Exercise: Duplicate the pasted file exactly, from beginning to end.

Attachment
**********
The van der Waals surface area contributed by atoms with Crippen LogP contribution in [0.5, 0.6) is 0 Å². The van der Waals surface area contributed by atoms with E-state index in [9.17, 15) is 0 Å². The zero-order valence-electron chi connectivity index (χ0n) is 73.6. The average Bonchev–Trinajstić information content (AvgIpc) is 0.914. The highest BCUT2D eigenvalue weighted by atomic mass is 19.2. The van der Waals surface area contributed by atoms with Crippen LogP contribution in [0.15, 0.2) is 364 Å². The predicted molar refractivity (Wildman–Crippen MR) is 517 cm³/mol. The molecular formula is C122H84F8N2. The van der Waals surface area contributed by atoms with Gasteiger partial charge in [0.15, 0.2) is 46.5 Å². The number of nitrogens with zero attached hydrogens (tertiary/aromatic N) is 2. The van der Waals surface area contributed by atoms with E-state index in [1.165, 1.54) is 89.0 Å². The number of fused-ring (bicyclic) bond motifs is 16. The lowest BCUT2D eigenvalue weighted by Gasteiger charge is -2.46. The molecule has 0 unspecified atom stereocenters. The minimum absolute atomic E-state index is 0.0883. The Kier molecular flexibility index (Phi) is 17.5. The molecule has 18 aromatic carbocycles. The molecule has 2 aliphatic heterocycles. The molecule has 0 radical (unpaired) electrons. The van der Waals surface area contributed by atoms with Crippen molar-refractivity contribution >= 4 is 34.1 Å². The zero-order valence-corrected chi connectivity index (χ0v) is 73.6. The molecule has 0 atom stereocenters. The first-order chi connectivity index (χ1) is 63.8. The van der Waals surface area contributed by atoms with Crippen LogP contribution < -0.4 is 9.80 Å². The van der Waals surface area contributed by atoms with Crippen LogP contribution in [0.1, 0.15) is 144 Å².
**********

The van der Waals surface area contributed by atoms with Crippen LogP contribution in [0.5, 0.6) is 0 Å². The van der Waals surface area contributed by atoms with E-state index in [9.17, 15) is 0 Å². The zero-order valence-electron chi connectivity index (χ0n) is 73.6. The average Bonchev–Trinajstić information content (AvgIpc) is 0.914. The highest BCUT2D eigenvalue weighted by atomic mass is 19.2. The van der Waals surface area contributed by atoms with Crippen LogP contribution in [0.15, 0.2) is 364 Å². The predicted molar refractivity (Wildman–Crippen MR) is 517 cm³/mol. The molecular formula is C122H84F8N2. The van der Waals surface area contributed by atoms with Gasteiger partial charge in [0.15, 0.2) is 46.5 Å². The number of nitrogens with zero attached hydrogens (tertiary/aromatic N) is 2. The van der Waals surface area contributed by atoms with E-state index in [1.165, 1.54) is 89.0 Å². The number of fused-ring (bicyclic) bond motifs is 16. The lowest BCUT2D eigenvalue weighted by Gasteiger charge is -2.46. The molecule has 0 unspecified atom stereocenters. The minimum absolute atomic E-state index is 0.0883. The Kier molecular flexibility index (Phi) is 17.5. The molecule has 18 aromatic carbocycles. The molecule has 2 aliphatic heterocycles. The molecule has 0 radical (unpaired) electrons. The van der Waals surface area contributed by atoms with Crippen molar-refractivity contribution >= 4 is 34.1 Å². The zero-order valence-corrected chi connectivity index (χ0v) is 73.6. The molecule has 0 atom stereocenters. The first-order chi connectivity index (χ1) is 63.8. The van der Waals surface area contributed by atoms with Crippen LogP contribution < -0.4 is 9.80 Å². The van der Waals surface area contributed by atoms with Crippen LogP contribution in [0.1, 0.15) is 144 Å².